It had been many years since I last spent multiple nights in the backcountry hiking and camping in wild places that most people never see or experience. It had been so long, I had forgotten how much I loved it. I had also lost touch with how immensely worthwhile all the planning and preparing for this type of adventure is once I took my first steps onto the trail and I felt the last vestiges of the pre-trip jitters seep like water through the interlaced fingers of the dusty earth under my boots.
Strawberry Wilderness was our backup plan. It wasn’t our first choice, but it ended up being our best choice by far. Our first choice was to circumnavigate the Three Sisters mountain range in the eponymous wilderness area. By departing in August, our goal was to avoid bugs, mostly mosquitos, and give plenty of time for the high-mountain snow to melt following our winter of El Niño snowfall this year. We accomplished that but left ourselves open to August’s most dominant threat in the Pacific Northwest—smoke. With fires raging around Central Oregon, we shifted our focus to where the air was clear, which was right outside of Prairie City, Oregon, four hours east of Bend.
Fortunately for the seven of us on the trip, our dear friend Joy, planned all the logistics. She took the lead for several reasons that all seemed obvious and delightful to the rest of us. Firstly, she loves operationalizing a plan of action, and she’s great at it. Having just been there two weeks before on a shorter trip with her daughter, she had a clear idea of how to plan our route for maximum enjoyment and minimal risk. She accounts for what can go wrong and plans proactively, leaving me feeling confident we were in great hands. Additionally, as the Queen Gear Guru, Joy had a sound, well-researched and tested opinion on most essential gear that would take the newbie backpacker (or a very rusty one) from wide-eyed neophyte to sure-footed backcountry goddess. With the question of what gear and what to do with it covered, seven of us girlfriends loaded our 55-liter packs weighing between 25-30 pounds each (mine crested 32 pounds, but it still felt very manageable).
On Saturday morning we navigated the last road to the trailhead of Strawberry Wilderness at 12:30 pm with packs stuffed, poles accessible, and only last-minute adjustments yet to be made. I had eaten the hummus sandwich that I packed in my lunch cooler well before the dirt road devolved into a series of sinkholes that my friend Cherith deftly navigated by shifting her Ford adventure van into four-wheel drive. I grabbed the handle at the sliding door, hooping and hollering, enjoying the feeling of my bobbing body on the choppy waters of the road. I felt giddy and playful, my pre-trip nerves liquifying with the jostling of the van into an eagerness to be unleashed onto the trail.
We unloaded and made our final adjustments to our packs. I took a photo of my pack, admiring the tightness of the package it created, noticing the shine of the nylon pressed like a balloon about to pop. The sound of pole tips on gravel mixed with grunts as the seven of us hoisted our bags onto our shoulders. I clipped my hip belt, cinching the weight of the pack onto the iliac crest of my hips like Andrew at REI taught me when I was there the day before trying on packs. I clipped my sternum strap on my chest and tugged gently on the straps over my shoulders causing the top of my pack to bend in toward my body. I had made myself into a turtle, and I spun around slowly to appraise the snug fit of my shell to my back. Pleased I joined the group gathered at the trailhead waiting to begin.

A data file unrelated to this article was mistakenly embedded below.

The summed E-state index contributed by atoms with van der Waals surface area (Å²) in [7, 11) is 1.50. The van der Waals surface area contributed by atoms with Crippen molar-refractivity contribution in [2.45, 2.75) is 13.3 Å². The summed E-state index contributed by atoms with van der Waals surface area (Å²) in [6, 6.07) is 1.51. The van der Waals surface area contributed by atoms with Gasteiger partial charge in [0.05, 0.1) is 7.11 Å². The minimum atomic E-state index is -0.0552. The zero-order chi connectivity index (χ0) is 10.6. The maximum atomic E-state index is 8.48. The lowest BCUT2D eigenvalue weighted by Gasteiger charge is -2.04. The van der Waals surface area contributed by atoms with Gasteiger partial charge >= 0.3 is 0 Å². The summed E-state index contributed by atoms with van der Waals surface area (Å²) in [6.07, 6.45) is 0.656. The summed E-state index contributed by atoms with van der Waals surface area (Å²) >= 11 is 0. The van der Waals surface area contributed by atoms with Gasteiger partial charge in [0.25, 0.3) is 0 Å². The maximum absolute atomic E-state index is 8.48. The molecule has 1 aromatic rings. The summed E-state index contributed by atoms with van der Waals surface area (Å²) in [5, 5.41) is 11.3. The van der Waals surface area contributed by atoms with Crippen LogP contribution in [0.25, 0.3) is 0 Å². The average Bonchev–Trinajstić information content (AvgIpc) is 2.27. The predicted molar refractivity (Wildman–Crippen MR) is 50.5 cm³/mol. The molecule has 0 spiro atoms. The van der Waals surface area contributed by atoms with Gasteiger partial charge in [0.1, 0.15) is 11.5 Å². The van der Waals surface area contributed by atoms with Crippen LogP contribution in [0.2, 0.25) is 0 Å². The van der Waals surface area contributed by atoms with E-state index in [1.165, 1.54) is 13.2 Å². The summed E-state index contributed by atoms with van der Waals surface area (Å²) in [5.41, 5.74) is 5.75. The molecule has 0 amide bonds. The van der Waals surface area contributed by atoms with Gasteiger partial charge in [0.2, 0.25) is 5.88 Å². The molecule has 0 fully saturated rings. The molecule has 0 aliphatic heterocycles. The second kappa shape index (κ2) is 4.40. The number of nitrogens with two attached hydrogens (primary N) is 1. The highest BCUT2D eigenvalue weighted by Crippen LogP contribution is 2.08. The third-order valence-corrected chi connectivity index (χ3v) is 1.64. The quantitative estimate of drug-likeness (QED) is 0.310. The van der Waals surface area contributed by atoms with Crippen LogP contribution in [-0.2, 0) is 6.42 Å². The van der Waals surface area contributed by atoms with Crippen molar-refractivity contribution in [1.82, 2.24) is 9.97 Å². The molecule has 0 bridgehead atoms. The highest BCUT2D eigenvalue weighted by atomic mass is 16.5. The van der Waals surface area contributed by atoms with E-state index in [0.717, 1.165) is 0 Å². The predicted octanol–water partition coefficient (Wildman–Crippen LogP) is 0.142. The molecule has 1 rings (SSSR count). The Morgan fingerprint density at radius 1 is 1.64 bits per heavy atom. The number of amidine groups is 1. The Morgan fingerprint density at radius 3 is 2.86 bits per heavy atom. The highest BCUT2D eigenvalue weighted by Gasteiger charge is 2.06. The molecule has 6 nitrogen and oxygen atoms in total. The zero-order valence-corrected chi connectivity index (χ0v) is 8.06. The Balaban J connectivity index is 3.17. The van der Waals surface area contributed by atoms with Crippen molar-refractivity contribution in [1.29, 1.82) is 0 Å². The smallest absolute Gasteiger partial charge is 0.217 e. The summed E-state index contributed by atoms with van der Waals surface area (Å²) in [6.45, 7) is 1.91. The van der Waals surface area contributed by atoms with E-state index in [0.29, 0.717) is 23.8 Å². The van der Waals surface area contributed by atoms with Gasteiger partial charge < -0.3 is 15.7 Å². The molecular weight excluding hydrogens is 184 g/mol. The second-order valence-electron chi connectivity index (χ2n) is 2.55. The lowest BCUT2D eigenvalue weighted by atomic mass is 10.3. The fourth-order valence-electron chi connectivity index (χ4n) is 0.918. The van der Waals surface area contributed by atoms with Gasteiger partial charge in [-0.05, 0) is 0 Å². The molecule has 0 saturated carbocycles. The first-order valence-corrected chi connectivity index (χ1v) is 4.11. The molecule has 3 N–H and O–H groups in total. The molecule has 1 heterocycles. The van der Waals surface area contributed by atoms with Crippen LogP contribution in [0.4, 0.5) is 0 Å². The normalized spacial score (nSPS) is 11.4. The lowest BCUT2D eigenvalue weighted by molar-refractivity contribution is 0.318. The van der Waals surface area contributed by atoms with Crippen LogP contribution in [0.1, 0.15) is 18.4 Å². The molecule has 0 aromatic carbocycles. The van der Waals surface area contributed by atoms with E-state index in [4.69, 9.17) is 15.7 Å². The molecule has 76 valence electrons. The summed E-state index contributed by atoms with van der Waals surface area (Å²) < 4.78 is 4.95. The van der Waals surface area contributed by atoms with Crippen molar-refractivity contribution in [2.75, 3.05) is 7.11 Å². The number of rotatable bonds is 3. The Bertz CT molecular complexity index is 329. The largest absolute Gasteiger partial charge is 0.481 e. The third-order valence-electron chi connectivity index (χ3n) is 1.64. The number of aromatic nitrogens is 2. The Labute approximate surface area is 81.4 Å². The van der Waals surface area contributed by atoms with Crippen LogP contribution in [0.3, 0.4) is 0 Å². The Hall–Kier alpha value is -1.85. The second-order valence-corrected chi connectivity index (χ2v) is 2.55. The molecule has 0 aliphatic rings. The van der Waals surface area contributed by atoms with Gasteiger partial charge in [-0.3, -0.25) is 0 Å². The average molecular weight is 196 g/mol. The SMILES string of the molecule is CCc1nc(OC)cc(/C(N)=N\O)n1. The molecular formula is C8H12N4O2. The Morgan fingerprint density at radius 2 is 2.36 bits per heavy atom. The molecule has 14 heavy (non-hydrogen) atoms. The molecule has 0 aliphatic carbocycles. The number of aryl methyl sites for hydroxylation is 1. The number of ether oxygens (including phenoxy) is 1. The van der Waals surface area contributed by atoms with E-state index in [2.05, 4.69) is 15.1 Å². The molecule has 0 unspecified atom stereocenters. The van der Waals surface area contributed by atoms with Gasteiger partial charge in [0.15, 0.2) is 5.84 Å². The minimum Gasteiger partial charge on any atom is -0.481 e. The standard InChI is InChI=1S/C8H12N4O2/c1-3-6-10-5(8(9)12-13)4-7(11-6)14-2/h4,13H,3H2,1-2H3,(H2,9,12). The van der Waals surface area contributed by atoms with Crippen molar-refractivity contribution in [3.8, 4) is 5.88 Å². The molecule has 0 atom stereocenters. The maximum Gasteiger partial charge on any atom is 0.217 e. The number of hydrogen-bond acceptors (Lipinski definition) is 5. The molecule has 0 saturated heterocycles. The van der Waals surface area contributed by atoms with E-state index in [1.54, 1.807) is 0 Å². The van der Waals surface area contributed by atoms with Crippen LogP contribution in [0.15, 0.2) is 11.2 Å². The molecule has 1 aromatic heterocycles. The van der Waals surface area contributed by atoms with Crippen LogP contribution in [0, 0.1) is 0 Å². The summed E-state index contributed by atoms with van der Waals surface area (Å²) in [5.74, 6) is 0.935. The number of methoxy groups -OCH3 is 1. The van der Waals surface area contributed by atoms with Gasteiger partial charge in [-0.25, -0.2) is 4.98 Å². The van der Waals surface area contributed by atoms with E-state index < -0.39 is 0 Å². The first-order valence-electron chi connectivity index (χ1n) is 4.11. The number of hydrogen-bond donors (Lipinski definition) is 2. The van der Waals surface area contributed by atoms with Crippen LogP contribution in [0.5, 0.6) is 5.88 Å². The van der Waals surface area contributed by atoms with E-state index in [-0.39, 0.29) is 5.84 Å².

On our first afternoon on the trail, we hiked 4.1 miles to Slide Lake. The trail was challenging with exposure as we traversed and climbed the steep mountainside while getting used to the weight of our heavy packs. Our first evening at Slide Lake, we cooled off by skinny-dipping in the clear lake as the sun was softening its grip on the day. White mountain goats galloped to the edge of the lake as we sat drying off after our swim. They dipped their noses to the water adjacent to where we were camped, a baby goat trailing his mother to our delight. We toasted to our friendship and our shared wisdom in choosing to spend our time together in this special place as the sky transformed into golden brushstrokes of pink and orange.
We lingered in camp the next morning, allowing ourselves the luxury of living free of the burden of time. Each in our own time hiked well past camp to locate our food bags hanging high off branches overhead. We gathered by the lake’s edge and sipped coffee, marveling at the white specks of goats high on the cliffs beyond the lake. We warmed ourselves with oatmeal and biscuits and gravy, each meal a chance to practice lighting a camping stove and boiling freshly filtered water as if doing so was normal. We broke down camp at a pace that felt easy and enjoyable, working our way through the memories of an earlier lifetime twenty years before spent in the backcountry. We pulled the last of our drying underwear from tree branches before heading out on the trail up the mountain pass to High Lake a few (steep) miles away.
On our way to High Lake, we crested the ridge to peer down two sides of the Strawberry Wilderness range within view of Rabbit Ears, two spires that sit at 8,304 feet. We dropped our packs to hike the ridge of scraggly rock to the peak above the trail that dipped down toward the lake below. We snapped photos delighting in feeling on top of the world.